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Nigeria are inspiration for women’s football in Africa, says coach

Nigeria’s impressive run at the Women’s World Cup may have come to an end Monday, but coach Randy Waldrum said their performances had made the football world sit up and take notice.

The Nigerians bowed out when they went down 4-2 on penalties to football heavyweights England when their last-16 encounter finished goalless at the end of extra time.

Waldrum said Nigeria, who came into the tournament ranked 40th in the world, had done both their country and the continent of Africa proud.

“They’ve been fantastic the whole tournament,” Waldrum, an American, said.

“I said to them after the game we’ve not lost a game realistically (outside the penalty shootout).

“We’ve played against the Olympic gold medallists (Canada), the European champions (England) and we kept a clean sheet in both of those games.

“We played the host nation (Australia) and Ireland, who are in the top 20, and we didn’t lose.”

Waldrum said Nigeria’s performances, alongside those of South Africa and Morocco, should shine a light on African football.

“South Africa was exceptional in their run as well and you saw they created a lot of problems for the Netherlands yesterday,” he said.

“I hope what we’ve done is show the rest of the world that football in Africa is relevant.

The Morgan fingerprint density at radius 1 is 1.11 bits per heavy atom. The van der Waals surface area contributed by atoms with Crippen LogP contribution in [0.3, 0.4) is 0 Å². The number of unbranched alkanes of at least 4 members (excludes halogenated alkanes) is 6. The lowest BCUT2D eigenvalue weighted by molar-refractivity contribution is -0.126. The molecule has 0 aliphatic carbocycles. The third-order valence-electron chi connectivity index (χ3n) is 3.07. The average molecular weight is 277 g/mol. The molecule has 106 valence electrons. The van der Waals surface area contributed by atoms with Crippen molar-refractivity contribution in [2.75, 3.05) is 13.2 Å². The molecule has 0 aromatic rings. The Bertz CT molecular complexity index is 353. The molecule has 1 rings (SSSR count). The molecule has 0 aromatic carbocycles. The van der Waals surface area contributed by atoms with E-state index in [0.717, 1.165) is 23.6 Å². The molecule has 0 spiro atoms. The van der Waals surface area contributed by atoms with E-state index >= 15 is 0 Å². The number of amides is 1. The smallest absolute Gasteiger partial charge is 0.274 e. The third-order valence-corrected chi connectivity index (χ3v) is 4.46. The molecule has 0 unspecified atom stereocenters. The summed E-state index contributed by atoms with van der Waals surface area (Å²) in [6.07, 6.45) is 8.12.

“I hope people have seen that there is talent there and that we have the ability, and with a little structure and a little organisation, and a commitment to provide the resources that we need, hopefully people see that we can be a major player on the world stage.”

Waldrum said the most important thing was for Nigeria not to lose the momentum they have developed in Australia.

“We don’t want to take the success and now not continue to move forward when we get back to Nigeria,” he said.

Waldrum said if South Africa were to win the rights to host the next Women’s World Cup, it would be a vital step in the sport’s growth on the continent.

“I think it would be a great opportunity and it would do wonders for football in Africa,” he said.

“For all the nations, for all the young players, to come and see an environment like we have seen in Australia would be massive for all the young women aspiring to play for their countries.

“I hope it happens.”

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